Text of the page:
If the Boston Celtics successfully complete a trade for a superstar (Kevin Love) this summer, there’s about a 100 percent chance Jared Sullinger and/or Kelly Olynyk will be a part of it.
Neither one is the most desirable trade asset in the world. What they offer right now on the court is less promising and tangible than other young talents throughout the league who’re being rounded up in similar packages to try and acquire the same superstars.
But that’s not important here. Boston’s most irresistible assets are future first-round draft picks. They have tons of them, and no deal of significance gets done without at least a few getting shipped out of town.
So, even though draft picks are the real headliner, let’s say the Celtics find themselves in a hypothetical situation with another team (let’s call them the Tinnesota Mimberwolves) and a tentative agreement is made. Their general manager (Slip Faunders) then informs Danny Ainge that he wants Sullinger. Do the Celtics do the deal, or offer Olynyk instead?
The hypothetical point is made, and one question needs an answer: Who’s the better fit in Boston's long-term plan?
Olynyk and Sullinger will eventually play the same position in this league, but their body type, skill sets and overall helpfulness throughout a second contract are different. Let’s look at each, then figure out who the Celtics would rather hang on to.
Olynyk is tall, white, wears No. 41 and can shoot three-pointers. These four characteristics have forced unfair comparisons to Dirk Nowitzki. And before we get started those should probably never happen again.
But even if his destiny isn’t becoming one of the 20 most influential basketball players who ever lived, he’s still capable of having a very good and long NBA career.
The seven-footer played his entire rookie season out of position at center (he’s a power forward) and spent the first few months of his career looking like a chicken with its head cut off on defense.
But as the season went on, Olynyk showed gradual improvement in just about every area of his game. He played confidently with the ball in his hands, driving to the basket, seeking contact on crashes to the offensive glass and not hesitating on long jumpers.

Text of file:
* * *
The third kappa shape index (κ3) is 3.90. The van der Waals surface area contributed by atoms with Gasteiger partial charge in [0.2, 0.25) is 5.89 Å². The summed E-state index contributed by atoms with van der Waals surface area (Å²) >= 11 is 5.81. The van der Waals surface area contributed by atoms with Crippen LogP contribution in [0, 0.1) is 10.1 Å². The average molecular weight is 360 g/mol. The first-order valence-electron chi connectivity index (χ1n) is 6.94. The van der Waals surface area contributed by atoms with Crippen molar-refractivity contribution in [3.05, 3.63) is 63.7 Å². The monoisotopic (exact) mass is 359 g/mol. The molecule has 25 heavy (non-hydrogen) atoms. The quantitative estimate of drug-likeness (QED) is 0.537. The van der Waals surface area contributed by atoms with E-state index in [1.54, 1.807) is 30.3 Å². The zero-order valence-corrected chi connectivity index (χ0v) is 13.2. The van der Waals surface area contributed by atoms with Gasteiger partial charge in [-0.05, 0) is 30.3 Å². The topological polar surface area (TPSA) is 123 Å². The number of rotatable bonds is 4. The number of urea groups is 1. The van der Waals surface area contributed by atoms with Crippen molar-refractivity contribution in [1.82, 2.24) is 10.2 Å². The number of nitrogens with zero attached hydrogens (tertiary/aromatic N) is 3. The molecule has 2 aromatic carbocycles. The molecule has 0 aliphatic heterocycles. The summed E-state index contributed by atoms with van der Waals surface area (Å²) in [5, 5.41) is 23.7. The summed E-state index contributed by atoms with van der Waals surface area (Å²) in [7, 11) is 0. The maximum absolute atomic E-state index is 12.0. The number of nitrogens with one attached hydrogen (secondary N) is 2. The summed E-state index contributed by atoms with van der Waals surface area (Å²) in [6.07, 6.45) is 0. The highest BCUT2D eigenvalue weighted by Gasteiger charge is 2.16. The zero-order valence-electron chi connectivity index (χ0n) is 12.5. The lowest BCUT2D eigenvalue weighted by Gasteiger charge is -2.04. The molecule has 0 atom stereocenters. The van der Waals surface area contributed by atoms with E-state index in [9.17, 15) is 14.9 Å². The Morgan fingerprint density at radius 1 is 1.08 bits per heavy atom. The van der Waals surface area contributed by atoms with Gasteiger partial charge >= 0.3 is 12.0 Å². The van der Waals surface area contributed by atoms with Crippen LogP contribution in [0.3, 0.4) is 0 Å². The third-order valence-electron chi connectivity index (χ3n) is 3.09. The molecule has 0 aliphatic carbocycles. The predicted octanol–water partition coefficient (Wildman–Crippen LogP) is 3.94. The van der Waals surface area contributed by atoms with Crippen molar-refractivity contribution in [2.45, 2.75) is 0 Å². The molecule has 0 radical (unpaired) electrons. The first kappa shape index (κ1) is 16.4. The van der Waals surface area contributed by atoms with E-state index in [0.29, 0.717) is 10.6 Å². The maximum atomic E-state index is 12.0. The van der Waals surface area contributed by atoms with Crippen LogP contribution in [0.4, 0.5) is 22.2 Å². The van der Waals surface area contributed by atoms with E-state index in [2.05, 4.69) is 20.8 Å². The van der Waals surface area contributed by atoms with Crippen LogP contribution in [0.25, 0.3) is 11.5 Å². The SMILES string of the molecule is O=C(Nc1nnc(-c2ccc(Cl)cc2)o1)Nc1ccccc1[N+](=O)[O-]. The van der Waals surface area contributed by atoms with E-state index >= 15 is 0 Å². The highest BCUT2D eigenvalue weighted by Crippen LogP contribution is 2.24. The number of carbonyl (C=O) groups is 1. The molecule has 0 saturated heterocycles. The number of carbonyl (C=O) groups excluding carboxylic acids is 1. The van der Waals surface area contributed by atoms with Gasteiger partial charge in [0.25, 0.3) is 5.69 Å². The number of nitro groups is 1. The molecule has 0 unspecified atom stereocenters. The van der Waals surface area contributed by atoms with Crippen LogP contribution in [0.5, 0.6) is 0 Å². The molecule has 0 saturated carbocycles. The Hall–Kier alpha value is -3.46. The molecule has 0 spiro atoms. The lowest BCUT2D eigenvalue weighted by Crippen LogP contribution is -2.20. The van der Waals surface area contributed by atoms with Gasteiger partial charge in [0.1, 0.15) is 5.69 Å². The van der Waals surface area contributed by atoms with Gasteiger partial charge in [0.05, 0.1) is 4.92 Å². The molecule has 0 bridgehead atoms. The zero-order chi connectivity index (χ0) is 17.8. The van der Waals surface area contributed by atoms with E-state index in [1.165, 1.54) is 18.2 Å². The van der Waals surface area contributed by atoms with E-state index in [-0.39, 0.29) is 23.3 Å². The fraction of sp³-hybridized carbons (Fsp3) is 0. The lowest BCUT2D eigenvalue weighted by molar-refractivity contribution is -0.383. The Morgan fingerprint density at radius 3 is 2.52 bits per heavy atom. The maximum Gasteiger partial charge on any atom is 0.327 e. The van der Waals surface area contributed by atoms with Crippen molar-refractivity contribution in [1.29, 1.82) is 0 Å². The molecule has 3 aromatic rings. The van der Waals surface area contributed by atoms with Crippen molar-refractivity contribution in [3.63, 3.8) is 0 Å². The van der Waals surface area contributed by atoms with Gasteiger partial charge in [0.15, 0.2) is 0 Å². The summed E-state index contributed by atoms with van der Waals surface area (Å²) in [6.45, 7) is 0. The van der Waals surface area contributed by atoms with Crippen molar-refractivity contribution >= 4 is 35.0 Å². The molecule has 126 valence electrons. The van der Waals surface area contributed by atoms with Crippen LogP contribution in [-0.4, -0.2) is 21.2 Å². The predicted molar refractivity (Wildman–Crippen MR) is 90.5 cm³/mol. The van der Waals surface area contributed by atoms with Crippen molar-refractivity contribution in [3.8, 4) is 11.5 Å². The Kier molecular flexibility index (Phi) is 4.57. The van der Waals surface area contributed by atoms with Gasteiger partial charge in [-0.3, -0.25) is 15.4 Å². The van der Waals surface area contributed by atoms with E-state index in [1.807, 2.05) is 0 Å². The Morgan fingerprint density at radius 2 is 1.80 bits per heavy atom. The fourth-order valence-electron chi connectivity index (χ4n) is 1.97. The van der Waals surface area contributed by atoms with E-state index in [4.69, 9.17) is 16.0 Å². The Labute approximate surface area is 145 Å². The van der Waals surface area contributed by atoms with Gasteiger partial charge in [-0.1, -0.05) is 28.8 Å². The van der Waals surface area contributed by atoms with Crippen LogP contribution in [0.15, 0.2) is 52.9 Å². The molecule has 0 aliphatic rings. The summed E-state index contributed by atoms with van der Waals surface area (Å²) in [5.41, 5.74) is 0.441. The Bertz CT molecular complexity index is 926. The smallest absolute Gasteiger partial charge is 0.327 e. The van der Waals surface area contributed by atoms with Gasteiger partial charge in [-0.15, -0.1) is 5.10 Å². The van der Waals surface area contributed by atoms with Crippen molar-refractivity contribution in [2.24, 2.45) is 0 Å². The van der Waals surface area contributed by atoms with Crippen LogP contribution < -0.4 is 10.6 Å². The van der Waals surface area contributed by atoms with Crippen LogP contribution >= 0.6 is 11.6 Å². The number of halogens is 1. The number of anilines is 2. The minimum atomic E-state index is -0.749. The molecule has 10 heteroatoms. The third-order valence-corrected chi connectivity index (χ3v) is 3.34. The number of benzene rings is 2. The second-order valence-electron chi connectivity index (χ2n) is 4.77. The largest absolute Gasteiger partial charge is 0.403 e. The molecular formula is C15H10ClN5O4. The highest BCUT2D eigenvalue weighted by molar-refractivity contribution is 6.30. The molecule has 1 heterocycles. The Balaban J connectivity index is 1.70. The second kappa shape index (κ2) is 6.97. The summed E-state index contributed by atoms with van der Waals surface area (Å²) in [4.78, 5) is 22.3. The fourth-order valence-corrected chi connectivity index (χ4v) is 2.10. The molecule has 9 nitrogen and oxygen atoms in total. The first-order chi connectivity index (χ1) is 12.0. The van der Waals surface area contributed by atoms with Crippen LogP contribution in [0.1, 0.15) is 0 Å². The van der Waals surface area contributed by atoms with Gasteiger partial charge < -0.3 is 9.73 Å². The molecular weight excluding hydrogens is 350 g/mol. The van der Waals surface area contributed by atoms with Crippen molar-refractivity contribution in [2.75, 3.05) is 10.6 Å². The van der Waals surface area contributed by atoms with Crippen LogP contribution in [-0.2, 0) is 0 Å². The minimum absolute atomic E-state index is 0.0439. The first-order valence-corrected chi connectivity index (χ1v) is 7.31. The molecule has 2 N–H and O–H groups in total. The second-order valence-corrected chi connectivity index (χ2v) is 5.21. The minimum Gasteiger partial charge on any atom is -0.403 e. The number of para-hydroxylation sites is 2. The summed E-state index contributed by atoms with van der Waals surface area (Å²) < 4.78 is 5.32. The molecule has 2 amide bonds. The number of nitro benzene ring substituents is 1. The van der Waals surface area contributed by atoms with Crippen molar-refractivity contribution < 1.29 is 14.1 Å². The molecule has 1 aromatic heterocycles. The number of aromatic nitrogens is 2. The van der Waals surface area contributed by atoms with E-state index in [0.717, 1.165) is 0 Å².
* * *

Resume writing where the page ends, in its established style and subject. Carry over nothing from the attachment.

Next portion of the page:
Three or four years from now he might be the best passing seven-footer in the league.
He also has fantastic hands for someone his size, and he makes for a useful pick-and-roll partner, either stepping out behind the three-point line or diving to the rim and warping the defense.
On the other end, he flashed signs of a useful body, someone who will soon know how to always use his length protecting the rim. He incorporated “verticality” into his game late in the season and rotated over to the right spot quick enough to make a difference against oncoming penetration.
Olynyk has value, and it's far too early to give up on him.
Only six players in the entire league posted a higher offensive rebound rate than Sullinger last season. He's an immovable ox around the basket who knows how to gobble up rebounds with the best of them.
It's just one of the traits that make Sullinger such an intriguing trade chip. Here's more from NESN.com's Ben Watanabe:
As for players who are actually on guaranteed contracts, Sullinger would be the easiest to find a trade partner for. The promising 22-year-old increased his averages to 13.3 points and 8.1 rebounds this season, playing in 74 games despite offseason back surgery. He has promised to get into better shape this summer and is under team control through 2016, provided the Celtics exercise their $2.2 million option after next season. Parting ways with Sullinger would be difficult, but if he weren’t desirable, other teams wouldn’t be interested, either.
On the downside, Sullinger fouls too often, doesn't have three-point range (26.9 percent on 208 attempts last year means "stop it") and may not have as long a career as he should thanks to back surgery at 20 years old.
He was arguably Boston's best and most valuable player last year, but how much better will he really be three or four years down the line?
Who Should Boston Keep?
In the end, this question can’t be answered to the best of Boston’s ability until they actually know which superstar they’re trading for. Different skill sets need different complementary pieces surrounding them.
But, in a vacuum, the Celtics should prefer to keep Olynyk for five simple reasons:
1) He’s a year earlier on his rookie contract.
2) He’s a better three-point shooter and passer.
3) He’s three inches taller.
4) He’s more versatile on both ends and has the better long-term ceiling.
5) He’s never had back surgery.
On top of that, and this was mentioned earlier, Sullinger’s fantastic sophomore season could make him the more attractive chip among other teams in the league who’d prefer guaranteed production over a long-term project. Shopping Sullinger could mean including one fewer draft pick in any hypothetical offer.
It's all the more reason why Olynyk is the keeper here, even though the Celtics won’t think twice about packaging them both if a good enough player comes along.
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